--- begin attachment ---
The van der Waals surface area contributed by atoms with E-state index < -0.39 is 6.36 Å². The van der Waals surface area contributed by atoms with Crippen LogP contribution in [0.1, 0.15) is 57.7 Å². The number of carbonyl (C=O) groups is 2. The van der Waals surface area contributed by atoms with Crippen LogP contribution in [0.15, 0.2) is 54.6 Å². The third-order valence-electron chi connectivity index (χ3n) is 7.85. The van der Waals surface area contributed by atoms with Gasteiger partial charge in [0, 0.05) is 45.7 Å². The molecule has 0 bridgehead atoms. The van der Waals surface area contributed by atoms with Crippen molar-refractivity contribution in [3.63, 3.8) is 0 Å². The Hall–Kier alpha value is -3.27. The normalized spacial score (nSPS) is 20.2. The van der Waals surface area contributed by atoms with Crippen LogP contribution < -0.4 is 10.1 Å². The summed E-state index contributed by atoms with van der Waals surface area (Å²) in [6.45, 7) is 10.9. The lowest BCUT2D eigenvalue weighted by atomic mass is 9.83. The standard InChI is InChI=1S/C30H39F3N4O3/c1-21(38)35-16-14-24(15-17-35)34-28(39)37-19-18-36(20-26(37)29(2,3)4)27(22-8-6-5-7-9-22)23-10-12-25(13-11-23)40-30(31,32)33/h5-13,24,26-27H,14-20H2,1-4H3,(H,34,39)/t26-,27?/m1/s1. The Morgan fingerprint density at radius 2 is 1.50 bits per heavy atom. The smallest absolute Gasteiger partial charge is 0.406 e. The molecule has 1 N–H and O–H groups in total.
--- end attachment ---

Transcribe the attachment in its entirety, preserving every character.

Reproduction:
The van der Waals surface area contributed by atoms with E-state index < -0.39 is 6.36 Å². The van der Waals surface area contributed by atoms with Crippen LogP contribution in [0.1, 0.15) is 57.7 Å². The number of carbonyl (C=O) groups is 2. The van der Waals surface area contributed by atoms with Crippen LogP contribution in [0.15, 0.2) is 54.6 Å². The third-order valence-electron chi connectivity index (χ3n) is 7.85. The van der Waals surface area contributed by atoms with Gasteiger partial charge in [0, 0.05) is 45.7 Å². The molecule has 0 bridgehead atoms. The van der Waals surface area contributed by atoms with Crippen molar-refractivity contribution in [3.63, 3.8) is 0 Å². The Hall–Kier alpha value is -3.27. The normalized spacial score (nSPS) is 20.2. The van der Waals surface area contributed by atoms with Crippen LogP contribution < -0.4 is 10.1 Å². The summed E-state index contributed by atoms with van der Waals surface area (Å²) in [6.45, 7) is 10.9. The lowest BCUT2D eigenvalue weighted by atomic mass is 9.83. The standard InChI is InChI=1S/C30H39F3N4O3/c1-21(38)35-16-14-24(15-17-35)34-28(39)37-19-18-36(20-26(37)29(2,3)4)27(22-8-6-5-7-9-22)23-10-12-25(13-11-23)40-30(31,32)33/h5-13,24,26-27H,14-20H2,1-4H3,(H,34,39)/t26-,27?/m1/s1. The Morgan fingerprint density at radius 2 is 1.50 bits per heavy atom. The smallest absolute Gasteiger partial charge is 0.406 e. The molecule has 1 N–H and O–H groups in total.